More on topic, for scientists and retirement there's a big difference between those who work in academia and those who work in private enterprise. For the latter, unless you've moved up very high in the corporate ladder you're going to retire in your 60's, assuming you haven't gotten canned and replaced with a younger, cheaper scientist. For academic scientists there's tenured professors and then there's everybody else. Postdocs either find an industry job, quit science, or move up to an academic staff science job (tenure track jobs account for much less than 1%). Academic staff scientists either transition to industry, quit science, or are forced into retirement when their professor boss retires/can't get grants. Tenured professors rarely retire. Eventually they get demoted to Professor Emeritus, typically with restrictions on their ability to recruit grad students. There will be pressure on them to downsize their lab from the university and their department, but some can continue for many years winning grants and employing postdocs, techs, staff scientists, and undergrads. Eventually their lab will shrink in numbers and they may be reduced to a tiny space nobody else wants, or just an office. I know several professors who worked/are working into their 80's with reduced lab personnel and/or space, and have heard of a few who went into their 90's. Ernst Mayr never retired, instead going out feet first at 100.
  • by ediron2 (246908) on Tuesday December 20, 2011 @09:08PM (#38443046) Journal

    Thus emeritus or 'advisory scientist' roles. I knew one that became lab/departmental machinist, and was delighted to shift to where he was teamed with a junior C&C hacker. While he had no aspirations of becoming a C&C programmer, he could instinctively tell the junior machinist things like: slow the mill down for a finer precision, do a preliminary cut here to check tolerances before doing the tightest work, lap/anodize/cut/coat/anneal instead of mill, and asking apt questions like: would material X work better?, etc. And he was still involved in lab activities, still had a place to hang his coat, still saw colleagues regularly, etc.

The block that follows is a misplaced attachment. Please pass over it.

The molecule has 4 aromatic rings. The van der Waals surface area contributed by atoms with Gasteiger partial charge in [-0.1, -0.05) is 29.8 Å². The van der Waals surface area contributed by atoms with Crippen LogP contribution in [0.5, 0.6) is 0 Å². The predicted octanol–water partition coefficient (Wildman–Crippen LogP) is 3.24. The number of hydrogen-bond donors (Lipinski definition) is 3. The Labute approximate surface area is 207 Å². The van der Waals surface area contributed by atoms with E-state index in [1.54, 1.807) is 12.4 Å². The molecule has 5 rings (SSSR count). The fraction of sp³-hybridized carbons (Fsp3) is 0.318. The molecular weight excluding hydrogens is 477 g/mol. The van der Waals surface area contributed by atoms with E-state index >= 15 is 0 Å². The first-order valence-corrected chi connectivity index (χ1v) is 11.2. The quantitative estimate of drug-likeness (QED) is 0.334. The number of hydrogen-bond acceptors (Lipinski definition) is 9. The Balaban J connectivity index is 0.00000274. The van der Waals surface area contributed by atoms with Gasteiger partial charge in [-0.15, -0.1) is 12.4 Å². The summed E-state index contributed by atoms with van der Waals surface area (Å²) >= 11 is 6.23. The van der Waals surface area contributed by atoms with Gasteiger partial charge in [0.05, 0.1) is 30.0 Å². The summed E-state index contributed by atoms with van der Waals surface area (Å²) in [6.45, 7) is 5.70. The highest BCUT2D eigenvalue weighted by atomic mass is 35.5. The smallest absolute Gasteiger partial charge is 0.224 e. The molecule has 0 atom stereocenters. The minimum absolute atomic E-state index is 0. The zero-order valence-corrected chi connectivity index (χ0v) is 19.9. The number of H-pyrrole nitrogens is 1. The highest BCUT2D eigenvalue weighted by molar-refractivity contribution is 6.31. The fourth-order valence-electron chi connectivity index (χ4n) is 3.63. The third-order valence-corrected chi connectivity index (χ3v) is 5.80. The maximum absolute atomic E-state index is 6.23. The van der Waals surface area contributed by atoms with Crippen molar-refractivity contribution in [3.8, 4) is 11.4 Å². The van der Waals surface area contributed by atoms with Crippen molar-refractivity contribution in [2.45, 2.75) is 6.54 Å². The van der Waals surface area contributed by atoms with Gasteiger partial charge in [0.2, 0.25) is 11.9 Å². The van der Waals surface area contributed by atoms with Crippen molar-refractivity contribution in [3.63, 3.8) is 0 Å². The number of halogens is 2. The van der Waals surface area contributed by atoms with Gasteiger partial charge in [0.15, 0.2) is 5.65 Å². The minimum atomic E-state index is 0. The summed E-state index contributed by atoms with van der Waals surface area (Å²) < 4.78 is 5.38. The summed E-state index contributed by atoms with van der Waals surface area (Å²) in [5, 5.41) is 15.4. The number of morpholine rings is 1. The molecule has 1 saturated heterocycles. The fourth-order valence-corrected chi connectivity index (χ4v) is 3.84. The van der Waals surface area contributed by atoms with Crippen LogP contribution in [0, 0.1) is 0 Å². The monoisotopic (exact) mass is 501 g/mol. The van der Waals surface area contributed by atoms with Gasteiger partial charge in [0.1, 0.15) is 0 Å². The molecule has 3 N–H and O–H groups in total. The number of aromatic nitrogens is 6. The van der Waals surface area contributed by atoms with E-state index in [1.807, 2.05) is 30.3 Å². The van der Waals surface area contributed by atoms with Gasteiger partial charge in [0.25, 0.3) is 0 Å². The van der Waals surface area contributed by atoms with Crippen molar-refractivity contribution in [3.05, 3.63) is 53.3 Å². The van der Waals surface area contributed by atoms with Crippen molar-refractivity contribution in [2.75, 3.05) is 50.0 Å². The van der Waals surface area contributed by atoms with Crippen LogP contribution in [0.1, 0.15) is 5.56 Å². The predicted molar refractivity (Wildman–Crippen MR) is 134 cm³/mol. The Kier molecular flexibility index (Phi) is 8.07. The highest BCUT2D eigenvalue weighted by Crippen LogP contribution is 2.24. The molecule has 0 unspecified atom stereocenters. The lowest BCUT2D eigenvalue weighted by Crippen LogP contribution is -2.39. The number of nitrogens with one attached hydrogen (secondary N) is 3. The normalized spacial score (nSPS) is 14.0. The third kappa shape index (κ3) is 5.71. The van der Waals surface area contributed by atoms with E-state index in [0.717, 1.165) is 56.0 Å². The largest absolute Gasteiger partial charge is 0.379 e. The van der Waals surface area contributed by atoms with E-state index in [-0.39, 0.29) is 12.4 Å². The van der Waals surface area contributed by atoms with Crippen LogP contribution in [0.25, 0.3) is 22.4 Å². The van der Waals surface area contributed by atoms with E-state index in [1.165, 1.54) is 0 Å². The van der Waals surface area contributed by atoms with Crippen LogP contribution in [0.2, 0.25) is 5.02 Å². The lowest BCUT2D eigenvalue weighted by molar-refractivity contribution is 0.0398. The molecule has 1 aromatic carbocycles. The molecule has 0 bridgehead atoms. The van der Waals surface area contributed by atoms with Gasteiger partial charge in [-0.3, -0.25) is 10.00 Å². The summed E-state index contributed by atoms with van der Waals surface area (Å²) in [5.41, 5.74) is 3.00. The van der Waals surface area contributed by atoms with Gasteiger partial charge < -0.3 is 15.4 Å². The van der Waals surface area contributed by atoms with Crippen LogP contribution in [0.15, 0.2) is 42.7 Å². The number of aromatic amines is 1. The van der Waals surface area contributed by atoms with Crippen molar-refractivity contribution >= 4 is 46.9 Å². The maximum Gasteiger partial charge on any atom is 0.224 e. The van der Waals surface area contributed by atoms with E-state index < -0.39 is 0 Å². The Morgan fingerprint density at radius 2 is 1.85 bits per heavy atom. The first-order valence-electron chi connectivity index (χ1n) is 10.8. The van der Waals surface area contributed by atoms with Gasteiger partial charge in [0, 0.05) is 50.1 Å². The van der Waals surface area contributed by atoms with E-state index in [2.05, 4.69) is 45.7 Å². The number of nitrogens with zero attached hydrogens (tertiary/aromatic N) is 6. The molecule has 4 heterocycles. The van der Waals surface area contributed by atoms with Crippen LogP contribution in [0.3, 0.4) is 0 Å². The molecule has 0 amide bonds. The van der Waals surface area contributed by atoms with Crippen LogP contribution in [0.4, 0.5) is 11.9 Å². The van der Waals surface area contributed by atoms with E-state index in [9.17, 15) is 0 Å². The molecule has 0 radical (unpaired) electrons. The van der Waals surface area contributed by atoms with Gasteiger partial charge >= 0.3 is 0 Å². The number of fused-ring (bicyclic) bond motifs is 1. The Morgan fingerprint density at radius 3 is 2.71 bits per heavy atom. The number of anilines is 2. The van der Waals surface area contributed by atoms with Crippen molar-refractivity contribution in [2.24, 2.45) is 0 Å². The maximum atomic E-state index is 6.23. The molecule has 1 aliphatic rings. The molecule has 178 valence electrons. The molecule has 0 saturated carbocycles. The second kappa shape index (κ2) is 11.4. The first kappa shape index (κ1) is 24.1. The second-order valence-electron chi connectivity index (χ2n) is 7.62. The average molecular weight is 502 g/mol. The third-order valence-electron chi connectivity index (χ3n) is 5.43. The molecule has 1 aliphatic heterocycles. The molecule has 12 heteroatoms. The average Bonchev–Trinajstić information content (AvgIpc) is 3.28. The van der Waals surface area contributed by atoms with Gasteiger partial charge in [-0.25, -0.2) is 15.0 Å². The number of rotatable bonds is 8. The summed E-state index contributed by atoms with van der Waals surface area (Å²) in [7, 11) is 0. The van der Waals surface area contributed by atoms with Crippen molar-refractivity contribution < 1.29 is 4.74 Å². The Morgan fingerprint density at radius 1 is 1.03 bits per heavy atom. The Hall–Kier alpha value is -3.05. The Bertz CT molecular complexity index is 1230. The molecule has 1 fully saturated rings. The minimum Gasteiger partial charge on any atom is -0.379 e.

A few years later, I worked on a semiconductor fab expansion project. It had two old engineers on temporary staff. Both had returned to field engineering after retiring. They were happy to be busy and contributing, even if they were just field engineers with a rank next to mine: tracking projects and punchlists and helping coordinate subcontractor jobs. I'm sure they weren't making 3x my entry-level salary, and I'm equally sure it was less about seniority-level pay than about doing substantive work.

    There are plenty of alternatives along the spectrum, including honorary slots, part-time jobs, and reduced pay and responsibility. Even the adjacent comment about an old guy saying 'which is this, java or vb'... I'll ignore the part where I regularly look at my own code and mutter 'Who the fuck wrote THIS and why?'. Sometimes, who the f*** cares if a coworker's showing signs from age -- At least try to find tasks appropriate for the worker and *cowboy up* and discuss their future salary with them to see if it'll work. You might be surprised at how balancing hours and salary and workload can keep expertise and still be cost-effective.

    Or you can go on presuming that an old guy or gal still working after retirement age is only there for the money... jeez. If I had a choice between coding into my 80's and either just playing golf or greeting people at walmart, I know which one would keep me saner.